My recent love for doing DSLR Photography using external Flash has made me do a lot of experiments in past 2 weeks. In this post, I am going to talk about the two important working modes of an external DSLR flash unit. This post will summarize the working of each mode of operation and which one to prefer based on your subject, lighting, etc. The mode of operation of an external flash photography is classified into two main types:
TTL: Through the lens. Canon DSLR models have E-TTL whereas Nikon ones have i-TTL for the same mode.
When to use: Indoor photography with rapidly changing lights, fast movement, changing angles, distance variation from the subject, etc. are some major factors where e-TTL comes to rescue. It is not convenient to adjust the flash power every time in order to take a shot just because lighting changed. What would happen? The shot that you wanted to take might be gone by the time power is adjusted. If you are going to change aperture or shutter speed as well, try to stick with TTL. I usually like to keep TTL flash on my camera hot-shoe.
Bad side: TTL uses 2 flashes, one for metering and another one for the actual shot. This makes it really heavy on power consumption. Be sure to carry an extra pack of batteries.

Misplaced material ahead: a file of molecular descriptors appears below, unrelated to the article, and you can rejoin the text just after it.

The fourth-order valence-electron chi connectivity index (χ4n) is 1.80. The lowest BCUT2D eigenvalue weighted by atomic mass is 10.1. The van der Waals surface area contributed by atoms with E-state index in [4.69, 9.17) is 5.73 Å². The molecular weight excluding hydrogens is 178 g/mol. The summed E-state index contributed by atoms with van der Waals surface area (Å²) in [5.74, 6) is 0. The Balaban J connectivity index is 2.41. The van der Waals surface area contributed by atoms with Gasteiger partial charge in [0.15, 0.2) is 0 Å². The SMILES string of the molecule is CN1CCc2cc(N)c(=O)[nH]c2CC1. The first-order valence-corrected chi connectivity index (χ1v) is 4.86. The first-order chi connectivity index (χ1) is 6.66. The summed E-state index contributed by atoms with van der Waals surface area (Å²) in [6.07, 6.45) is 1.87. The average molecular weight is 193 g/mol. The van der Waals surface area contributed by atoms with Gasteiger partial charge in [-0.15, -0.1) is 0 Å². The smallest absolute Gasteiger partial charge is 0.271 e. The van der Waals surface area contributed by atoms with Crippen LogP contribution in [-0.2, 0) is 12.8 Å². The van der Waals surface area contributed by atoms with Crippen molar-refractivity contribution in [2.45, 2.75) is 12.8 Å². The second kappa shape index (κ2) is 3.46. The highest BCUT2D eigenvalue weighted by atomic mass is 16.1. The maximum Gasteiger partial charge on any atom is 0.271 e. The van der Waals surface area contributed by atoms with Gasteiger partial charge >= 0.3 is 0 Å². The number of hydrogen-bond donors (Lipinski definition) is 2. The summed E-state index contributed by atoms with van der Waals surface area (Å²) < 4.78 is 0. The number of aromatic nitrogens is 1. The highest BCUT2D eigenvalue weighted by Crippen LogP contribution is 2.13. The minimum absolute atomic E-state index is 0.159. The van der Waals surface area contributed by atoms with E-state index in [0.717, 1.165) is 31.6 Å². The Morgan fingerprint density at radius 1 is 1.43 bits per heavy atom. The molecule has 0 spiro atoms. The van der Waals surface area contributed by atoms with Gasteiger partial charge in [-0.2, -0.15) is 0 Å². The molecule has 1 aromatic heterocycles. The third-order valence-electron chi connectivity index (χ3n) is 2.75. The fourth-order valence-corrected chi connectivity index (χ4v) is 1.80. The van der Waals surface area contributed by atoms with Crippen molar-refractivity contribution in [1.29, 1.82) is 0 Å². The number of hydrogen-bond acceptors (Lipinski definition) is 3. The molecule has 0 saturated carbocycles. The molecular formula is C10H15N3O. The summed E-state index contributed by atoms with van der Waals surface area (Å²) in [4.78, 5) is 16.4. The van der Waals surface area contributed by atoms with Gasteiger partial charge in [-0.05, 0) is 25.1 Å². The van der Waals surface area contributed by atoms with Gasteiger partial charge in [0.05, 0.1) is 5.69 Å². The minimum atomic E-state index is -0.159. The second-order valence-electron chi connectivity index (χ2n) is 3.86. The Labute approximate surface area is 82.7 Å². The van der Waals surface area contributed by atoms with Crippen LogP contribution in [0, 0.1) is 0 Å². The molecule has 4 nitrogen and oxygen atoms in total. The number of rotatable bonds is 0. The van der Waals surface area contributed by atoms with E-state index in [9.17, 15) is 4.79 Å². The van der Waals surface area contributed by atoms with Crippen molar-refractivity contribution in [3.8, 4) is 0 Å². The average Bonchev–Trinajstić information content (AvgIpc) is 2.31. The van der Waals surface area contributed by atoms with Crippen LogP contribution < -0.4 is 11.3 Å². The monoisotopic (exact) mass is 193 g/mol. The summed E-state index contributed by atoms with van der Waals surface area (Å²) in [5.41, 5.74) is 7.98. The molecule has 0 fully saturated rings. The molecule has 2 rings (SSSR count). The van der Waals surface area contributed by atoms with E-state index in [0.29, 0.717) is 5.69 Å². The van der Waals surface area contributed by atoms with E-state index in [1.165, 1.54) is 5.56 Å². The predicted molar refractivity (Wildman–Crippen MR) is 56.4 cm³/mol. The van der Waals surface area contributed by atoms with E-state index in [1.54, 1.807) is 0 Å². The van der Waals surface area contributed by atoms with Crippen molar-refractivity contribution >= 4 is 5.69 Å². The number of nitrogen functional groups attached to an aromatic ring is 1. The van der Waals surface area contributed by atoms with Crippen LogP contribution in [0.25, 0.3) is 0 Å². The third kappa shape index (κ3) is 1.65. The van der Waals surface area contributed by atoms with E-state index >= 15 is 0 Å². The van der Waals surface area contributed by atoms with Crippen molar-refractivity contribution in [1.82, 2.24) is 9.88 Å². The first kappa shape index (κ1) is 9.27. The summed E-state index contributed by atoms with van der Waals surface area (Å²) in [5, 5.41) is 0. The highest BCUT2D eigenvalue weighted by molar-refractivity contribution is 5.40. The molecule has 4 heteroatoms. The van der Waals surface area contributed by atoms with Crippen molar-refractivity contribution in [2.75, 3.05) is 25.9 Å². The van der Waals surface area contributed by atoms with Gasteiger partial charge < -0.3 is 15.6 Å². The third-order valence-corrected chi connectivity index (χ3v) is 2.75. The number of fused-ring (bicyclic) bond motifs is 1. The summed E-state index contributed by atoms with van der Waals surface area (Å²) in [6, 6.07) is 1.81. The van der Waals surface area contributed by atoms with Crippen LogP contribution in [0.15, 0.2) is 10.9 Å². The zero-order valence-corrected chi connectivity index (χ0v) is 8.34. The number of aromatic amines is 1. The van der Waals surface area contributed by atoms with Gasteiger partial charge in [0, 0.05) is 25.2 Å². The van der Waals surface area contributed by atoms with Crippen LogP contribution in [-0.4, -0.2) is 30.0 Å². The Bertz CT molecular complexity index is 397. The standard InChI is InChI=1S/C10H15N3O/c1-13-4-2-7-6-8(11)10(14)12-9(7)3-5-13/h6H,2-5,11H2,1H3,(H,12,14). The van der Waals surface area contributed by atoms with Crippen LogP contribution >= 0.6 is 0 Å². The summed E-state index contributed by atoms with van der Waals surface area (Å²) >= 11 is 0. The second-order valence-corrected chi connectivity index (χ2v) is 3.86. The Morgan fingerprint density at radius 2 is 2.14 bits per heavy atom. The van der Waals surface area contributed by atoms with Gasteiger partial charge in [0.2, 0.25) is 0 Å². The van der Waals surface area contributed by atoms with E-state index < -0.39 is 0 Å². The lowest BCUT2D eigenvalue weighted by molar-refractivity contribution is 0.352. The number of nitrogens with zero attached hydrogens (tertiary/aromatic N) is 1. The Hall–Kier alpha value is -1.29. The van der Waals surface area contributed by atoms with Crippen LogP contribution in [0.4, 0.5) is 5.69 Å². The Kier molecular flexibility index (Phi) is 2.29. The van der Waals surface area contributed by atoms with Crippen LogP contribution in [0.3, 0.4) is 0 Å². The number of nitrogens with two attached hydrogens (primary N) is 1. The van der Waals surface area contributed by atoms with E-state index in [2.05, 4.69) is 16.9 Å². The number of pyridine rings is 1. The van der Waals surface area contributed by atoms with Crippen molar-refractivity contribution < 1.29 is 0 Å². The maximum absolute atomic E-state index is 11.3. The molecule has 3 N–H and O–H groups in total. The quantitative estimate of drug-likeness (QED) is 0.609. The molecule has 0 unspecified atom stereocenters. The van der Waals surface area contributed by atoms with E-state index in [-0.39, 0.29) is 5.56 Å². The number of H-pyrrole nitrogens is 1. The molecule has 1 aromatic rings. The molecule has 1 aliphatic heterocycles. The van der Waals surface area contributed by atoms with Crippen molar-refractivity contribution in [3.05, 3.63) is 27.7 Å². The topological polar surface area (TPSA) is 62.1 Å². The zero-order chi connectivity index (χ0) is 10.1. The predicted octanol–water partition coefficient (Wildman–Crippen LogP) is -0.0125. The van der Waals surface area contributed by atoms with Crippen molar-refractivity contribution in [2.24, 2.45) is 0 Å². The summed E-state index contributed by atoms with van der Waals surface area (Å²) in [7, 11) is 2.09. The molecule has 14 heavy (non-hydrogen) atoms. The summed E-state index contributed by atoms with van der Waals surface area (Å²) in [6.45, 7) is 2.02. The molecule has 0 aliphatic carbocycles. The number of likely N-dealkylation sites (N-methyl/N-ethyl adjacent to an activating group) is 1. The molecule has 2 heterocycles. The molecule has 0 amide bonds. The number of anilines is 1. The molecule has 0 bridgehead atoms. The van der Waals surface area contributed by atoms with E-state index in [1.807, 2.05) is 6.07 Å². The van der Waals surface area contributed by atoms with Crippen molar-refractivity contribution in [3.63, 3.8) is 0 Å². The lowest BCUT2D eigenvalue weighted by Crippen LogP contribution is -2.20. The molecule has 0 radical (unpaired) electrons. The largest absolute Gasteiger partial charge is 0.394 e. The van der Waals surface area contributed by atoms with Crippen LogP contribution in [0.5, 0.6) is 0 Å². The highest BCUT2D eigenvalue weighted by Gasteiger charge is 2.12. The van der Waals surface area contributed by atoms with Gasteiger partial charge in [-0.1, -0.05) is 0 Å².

|Foreground exposed using high sped sync TTL flash|
Manual: Like the word itself says, this mode involves setting the power manually.
When to use: Outdoor portraits, studio portraits, off-camera flash. This mode of external flash operation works really well when a user has full control over the subject and lighting. Example: Portrait photography.
Bad side: For me, the only inconvenient thing was multiple physical movements required to adjust power. Not an issue anymore, there are cheap third party remotes easily available these days.
1) Variation of f-stop in DSLR photography controls flash exposure, whereas shutter speed controls ambient light.
2) The manual changing of flash power and zoom level can be done by using optical or radio-based triggering.
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